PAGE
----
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Fimiston Investments Pty Ltd (in liq) v Pecker Maroo Pty Ltd

 

[2011] QSC 356

 

SUPREME COURT OF QUEENSLAND

PARTIES:

FILE NO/S:

Trial Division

PROCEEDING:

Application

ORIGINATING COURT:

DELIVERED ON:

2 December 2011

DELIVERED AT:

Supreme Court Rockhampton

HEARING DATE:

21 November 2011

JUDGE:

McMeekin J

ORDER:

1. Upon the applicant, by its solicitors, indicating to the registrar its consent to the vacation of the orders made on 21 November 2011 I vacate the orders made on that date;

2. The applicant has leave nunc pro tunc to proceed against the plaintiff company in liquidation;

3. Wayne Ronald Luxford is ordered to pay the amount of $31,383.50 together with interest pursuant to s47 of the Supreme Court Act 1995 on and from 28 April 2011 to 2 December 2011 to the applicant Pecker Maroo Pty Ltd.

4. The application for directions is adjourned to be brought on, on the giving of 2 days notice;

5. Unless submissions are received within 7 days of the making of this order:

(i)the respondent Wayne Ronald Luxford is ordered to pay the applicant’s costs of the application seeking judgment limited to one day’s hearing;

(ii)there is no order as to the costs of the application seeking leave to proceed.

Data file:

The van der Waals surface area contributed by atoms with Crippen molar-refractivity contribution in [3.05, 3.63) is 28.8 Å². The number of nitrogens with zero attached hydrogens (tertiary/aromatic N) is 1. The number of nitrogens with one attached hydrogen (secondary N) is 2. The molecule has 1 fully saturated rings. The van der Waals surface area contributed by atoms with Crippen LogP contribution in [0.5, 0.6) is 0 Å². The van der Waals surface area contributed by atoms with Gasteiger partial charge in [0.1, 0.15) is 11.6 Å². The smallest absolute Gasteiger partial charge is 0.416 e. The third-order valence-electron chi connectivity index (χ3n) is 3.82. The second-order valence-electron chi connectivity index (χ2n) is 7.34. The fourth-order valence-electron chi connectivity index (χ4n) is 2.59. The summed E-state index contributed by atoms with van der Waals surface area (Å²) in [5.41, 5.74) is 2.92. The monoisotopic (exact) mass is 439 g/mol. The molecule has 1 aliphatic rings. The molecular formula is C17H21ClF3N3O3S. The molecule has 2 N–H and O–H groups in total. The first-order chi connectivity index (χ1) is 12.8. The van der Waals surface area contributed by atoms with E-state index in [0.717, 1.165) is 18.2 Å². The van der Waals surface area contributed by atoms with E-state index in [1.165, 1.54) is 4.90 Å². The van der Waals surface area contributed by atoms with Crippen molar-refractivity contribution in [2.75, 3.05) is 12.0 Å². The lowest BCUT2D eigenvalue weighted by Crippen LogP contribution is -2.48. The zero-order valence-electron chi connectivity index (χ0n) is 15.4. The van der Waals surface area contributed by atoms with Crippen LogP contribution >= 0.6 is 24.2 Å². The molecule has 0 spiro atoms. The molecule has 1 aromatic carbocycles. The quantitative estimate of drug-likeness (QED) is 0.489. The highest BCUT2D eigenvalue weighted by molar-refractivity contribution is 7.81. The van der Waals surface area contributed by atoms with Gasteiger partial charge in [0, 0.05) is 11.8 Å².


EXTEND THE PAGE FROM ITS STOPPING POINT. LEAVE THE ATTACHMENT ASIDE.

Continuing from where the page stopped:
CATCHWORDS:

PROCEDURE – COSTS – SECURITY FOR COSTS – where security for costs in the form of a personal guarantee was given on behalf of plaintiff – where plaintiff subsequently went into liquidation – where defendant now seeks to enforce guarantee – where there are costs orders predating the order to give security for costs -  whether leave required under s471B of Corporations Act 2001 – whether costs are due and payable

PROCEDURE – SUMMARY JUDGMENT – whether summary procedure appropriate – whether triable issues of fact are present

Corporations Act 2001 (Cth)

Property Law Act 1974 (Qld)

Uniform Civil Procedure Rules 1999 (Qld)

Clyne v Deputy Commissioner of Taxation  (1981) 150 CLR 1

Di Carlo v Dubois [2003] QCA 415

Dwight v Federal Commissioner of Taxation (1992) 37 FCR 178

Ex parte Kemp; In Re Fastnedge (1874) LR 9 Ch App 383

Ex parte Walker (1982) 6 ACLR 423

Foots v Southern Cross  Mine Management Pty Ltd [2007] HCA 56

Hancock v Williams (1942) 42 SR (NSW) 252

HJ Wigmore and Co v Rundle (1930) 44 CLR 222

Jet Corp Of Australia Pty Ltd (As Trustee Of The Jet Corp Australia Trust) v Petres Pty Ltd (In Its Own Right As Trustee Of The Schutt Unit Trust) [1985] FCA 163

La Trobe Wholesale Finance Pty Ltd v Silkwax Pty Ltd t/as AcVal Turner Valuers (in liq) [2011] FCA 1102

Mack v Comr of Stamp Duties (NSW) (1920) 28 CLR 373

Re Elgar Heights Pty Ltd [1985] VR 657